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Corporations sell shares of stock to raise cash to fund their operations. The first time that a company sells its shares is termed its initial public offering (IPO). Most companies make additional stock offerings from time to time to raise additional funds.

Full-service brokers offer financial planning and advice on selecting investments such as stocks and mutual funds. They usually have offices you can visit, and an individual broker is usually assigned to each customer. Full-service brokers are the most expensive way to buy shares. You'll typically pay around $70 to buy or sell a batch of shares, compared to $20 or less with a so-called discount broker. That can be money well spent if you don't have the time or interest required to manage your portfolio on your own. Discount brokers cater to investors willing to do their own research and make their own investing decisions.

Most don't have local offices -- they typically operate online or over the phone -- and don't offer investing advice. Because their trading commissions are low, discount brokers are a good choice if you pick your own funds and stocks. Some brokers, such as Charles Schwab, straddle the line between full-service and discount, operating branch offices and offering some financial advice. Click here to learn how to pick a stockbroker.

There are two basic ways to invest in the stock market: You can buy stocks of individual corporations, or you can buy mutual funds. The balance of this column deals with mutual funds. In my next column, I'll describe how to buy stocks. Mutual funds invest the pooled funds of thousands of investors. By investing in mutual funds you gain the advantages of professional management. Because most funds hold dozens, if not hundreds, of stocks in their portfolios, investing in funds also gives you automatic diversification. That is an important advantage. Even if you're a gifted stock-picker, inevitably something unexpected will happen that will sink the share price of one of your stocks. Such an event could be a disaster if you only own a few stocks, but would be no big deal for a mutual fund holding a hundred or so stocks.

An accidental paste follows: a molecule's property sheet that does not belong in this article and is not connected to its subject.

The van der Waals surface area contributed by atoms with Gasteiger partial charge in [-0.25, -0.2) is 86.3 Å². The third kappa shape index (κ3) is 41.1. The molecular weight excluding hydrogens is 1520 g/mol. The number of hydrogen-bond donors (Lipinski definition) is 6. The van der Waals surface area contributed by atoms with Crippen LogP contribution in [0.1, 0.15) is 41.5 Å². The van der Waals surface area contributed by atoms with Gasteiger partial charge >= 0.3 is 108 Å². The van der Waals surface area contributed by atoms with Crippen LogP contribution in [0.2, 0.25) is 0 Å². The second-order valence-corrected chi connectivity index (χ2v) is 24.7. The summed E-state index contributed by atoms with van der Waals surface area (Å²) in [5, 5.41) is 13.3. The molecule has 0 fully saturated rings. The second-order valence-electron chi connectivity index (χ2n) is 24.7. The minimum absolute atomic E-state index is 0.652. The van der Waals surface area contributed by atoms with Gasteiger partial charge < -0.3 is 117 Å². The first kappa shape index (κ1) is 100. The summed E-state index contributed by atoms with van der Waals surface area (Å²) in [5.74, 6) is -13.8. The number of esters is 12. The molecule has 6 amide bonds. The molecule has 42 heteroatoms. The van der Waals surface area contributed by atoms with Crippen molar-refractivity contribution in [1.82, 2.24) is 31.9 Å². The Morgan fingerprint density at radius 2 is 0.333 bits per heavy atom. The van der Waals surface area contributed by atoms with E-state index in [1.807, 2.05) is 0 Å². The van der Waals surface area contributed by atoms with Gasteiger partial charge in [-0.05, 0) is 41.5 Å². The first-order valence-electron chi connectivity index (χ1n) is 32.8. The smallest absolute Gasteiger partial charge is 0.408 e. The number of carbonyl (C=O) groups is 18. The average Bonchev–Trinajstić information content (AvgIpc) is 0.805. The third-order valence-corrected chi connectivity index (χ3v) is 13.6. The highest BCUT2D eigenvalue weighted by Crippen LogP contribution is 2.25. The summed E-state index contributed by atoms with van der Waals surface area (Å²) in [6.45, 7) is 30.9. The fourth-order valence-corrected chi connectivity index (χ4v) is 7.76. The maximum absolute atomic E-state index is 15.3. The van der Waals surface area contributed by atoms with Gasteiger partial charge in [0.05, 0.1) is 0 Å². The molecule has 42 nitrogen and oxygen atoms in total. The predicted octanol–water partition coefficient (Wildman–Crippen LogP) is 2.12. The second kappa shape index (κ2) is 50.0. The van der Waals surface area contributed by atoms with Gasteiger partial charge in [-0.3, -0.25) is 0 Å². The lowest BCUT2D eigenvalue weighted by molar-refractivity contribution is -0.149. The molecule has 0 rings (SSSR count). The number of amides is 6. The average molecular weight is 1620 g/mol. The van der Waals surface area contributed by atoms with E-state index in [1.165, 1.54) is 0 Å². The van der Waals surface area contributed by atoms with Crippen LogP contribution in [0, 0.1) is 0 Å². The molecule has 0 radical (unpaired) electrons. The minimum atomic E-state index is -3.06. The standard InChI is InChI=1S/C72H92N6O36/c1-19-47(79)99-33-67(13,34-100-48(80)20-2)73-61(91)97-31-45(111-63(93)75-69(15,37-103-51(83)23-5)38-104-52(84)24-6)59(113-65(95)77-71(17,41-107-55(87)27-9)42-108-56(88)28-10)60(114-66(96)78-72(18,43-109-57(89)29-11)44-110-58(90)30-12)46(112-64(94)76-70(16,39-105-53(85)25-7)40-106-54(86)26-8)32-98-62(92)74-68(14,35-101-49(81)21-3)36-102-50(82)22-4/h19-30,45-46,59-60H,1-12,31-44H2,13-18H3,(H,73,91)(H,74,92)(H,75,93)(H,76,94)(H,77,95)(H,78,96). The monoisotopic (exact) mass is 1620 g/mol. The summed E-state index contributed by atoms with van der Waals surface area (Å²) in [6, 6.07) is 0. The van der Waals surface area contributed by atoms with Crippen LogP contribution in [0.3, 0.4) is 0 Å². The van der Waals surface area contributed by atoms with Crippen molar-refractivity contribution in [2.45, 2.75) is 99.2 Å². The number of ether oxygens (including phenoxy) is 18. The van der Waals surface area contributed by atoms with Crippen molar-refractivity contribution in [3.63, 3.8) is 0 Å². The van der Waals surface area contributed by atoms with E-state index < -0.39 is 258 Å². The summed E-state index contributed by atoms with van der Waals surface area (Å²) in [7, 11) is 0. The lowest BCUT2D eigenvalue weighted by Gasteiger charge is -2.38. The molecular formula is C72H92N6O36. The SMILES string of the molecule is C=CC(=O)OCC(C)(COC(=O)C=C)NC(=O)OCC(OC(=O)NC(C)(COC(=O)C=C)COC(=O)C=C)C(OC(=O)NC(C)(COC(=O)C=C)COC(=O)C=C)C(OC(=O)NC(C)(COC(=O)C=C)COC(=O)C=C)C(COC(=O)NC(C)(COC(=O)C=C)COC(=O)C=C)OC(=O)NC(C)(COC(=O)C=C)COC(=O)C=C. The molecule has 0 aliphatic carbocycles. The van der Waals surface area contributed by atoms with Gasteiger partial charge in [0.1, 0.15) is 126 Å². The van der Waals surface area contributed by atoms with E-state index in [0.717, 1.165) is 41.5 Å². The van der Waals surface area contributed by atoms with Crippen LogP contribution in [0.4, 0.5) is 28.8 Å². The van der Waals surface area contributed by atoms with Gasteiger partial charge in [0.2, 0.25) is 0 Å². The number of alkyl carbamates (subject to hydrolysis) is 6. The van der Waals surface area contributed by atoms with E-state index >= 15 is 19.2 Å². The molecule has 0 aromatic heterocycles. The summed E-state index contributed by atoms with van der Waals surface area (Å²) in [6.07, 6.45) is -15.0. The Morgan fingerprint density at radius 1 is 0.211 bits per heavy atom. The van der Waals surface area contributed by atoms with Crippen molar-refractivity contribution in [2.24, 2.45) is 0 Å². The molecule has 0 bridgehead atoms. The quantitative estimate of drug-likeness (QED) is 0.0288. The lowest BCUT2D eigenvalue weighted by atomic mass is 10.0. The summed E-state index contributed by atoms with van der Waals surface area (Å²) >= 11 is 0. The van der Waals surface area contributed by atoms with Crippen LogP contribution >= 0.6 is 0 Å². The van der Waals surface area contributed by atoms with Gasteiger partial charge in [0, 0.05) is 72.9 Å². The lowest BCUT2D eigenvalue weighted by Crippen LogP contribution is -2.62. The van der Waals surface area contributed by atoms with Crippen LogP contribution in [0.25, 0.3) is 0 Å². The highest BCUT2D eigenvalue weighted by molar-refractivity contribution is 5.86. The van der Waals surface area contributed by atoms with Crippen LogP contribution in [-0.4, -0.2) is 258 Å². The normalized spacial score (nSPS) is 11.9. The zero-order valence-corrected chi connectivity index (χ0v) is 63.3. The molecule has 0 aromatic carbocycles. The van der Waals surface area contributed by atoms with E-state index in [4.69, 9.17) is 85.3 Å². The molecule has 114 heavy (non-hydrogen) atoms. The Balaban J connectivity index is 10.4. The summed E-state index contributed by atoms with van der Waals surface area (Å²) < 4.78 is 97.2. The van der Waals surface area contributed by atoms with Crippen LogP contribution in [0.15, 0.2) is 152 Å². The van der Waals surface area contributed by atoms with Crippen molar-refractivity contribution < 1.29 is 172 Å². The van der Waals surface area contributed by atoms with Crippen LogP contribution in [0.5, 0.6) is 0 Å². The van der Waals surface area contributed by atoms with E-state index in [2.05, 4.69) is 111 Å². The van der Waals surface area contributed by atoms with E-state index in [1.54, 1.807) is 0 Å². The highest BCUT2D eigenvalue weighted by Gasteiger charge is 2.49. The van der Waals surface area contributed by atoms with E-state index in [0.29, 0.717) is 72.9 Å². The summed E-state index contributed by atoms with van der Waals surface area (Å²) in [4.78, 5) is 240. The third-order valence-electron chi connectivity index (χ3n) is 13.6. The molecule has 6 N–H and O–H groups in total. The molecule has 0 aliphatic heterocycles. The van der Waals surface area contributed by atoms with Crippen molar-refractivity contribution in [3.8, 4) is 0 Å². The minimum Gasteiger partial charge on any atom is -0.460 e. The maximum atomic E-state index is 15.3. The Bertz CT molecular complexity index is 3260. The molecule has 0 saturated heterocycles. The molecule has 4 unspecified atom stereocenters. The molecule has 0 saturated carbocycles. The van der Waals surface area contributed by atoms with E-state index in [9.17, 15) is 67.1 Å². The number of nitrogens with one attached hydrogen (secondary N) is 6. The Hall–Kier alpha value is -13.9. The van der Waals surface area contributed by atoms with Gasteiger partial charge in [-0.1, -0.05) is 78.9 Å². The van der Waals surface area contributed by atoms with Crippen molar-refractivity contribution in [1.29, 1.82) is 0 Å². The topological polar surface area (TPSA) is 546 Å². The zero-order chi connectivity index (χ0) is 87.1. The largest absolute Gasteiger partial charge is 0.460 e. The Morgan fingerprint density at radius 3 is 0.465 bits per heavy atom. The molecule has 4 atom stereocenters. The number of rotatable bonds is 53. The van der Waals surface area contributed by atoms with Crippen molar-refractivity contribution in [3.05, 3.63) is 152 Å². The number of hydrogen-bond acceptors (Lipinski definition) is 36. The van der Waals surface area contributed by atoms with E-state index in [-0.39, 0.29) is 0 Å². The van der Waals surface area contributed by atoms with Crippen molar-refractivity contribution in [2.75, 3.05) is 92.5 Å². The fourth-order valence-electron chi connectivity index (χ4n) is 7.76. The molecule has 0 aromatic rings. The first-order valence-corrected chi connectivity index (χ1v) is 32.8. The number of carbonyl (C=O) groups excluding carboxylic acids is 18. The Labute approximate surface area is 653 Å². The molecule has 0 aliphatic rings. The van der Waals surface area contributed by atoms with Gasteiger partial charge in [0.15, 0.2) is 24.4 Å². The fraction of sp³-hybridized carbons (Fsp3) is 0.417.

Mutual funds often specialize in specific market niches, such as small companies, health-care stocks, fast-growing companies, etc. You can buy mutual-fund shares directly from a fund company -- such as Fidelity Investments or the Vanguard Group, which offer a variety of fund types -- or through a stockbroker.

Even if you use a broker, you are actually buying from the mutual-fund company itself. The funds are technically freestanding companies. They create new shares when investors buy more fund shares than they sell, and eliminate shares when more shares are sold (redeemed) than bought. Stock prices rise or fall depending on investor demand. If more people want to buy a stock, its price typically goes up, and vice versa. But mutual-fund share prices reflect the value of a fund's holdings, not supply vs. demand.

Most mutual funds establish minimum purchase requirements. Once you own a fund, you can usually add to your holdings in smaller increments. For instance, the Vanguard 500 Index (VFINX, news, msgs) fund requires a $3,000 minimum initial investment. After that, you can add to it in $100 increments. But most brokers have more than enough funds to meet an investor's needs. By using a broker, you'll only get one statement each month showing the performance and balances in each of your funds. It's also convenient when you want to sell one fund and buy another, as you will have a much wider selection to choose from.

However, that strategy may be more costly if your broker charges a transaction fee to trade the funds you've selected. Some funds levy charges known as loads, essentially sales commissions that the fund pays to the financial advisor or stockbroker who sells you the fund. Funds that charge such fees are called "load" funds, and those that don't are "no-load" funds." Loads can be charged when you buy (front-end loads) or when you sell (deferred loads). Front-end loads, typically 5.75%, are subtracted from your funds right away, reducing the amount that actually gets invested and your gains over the long term.

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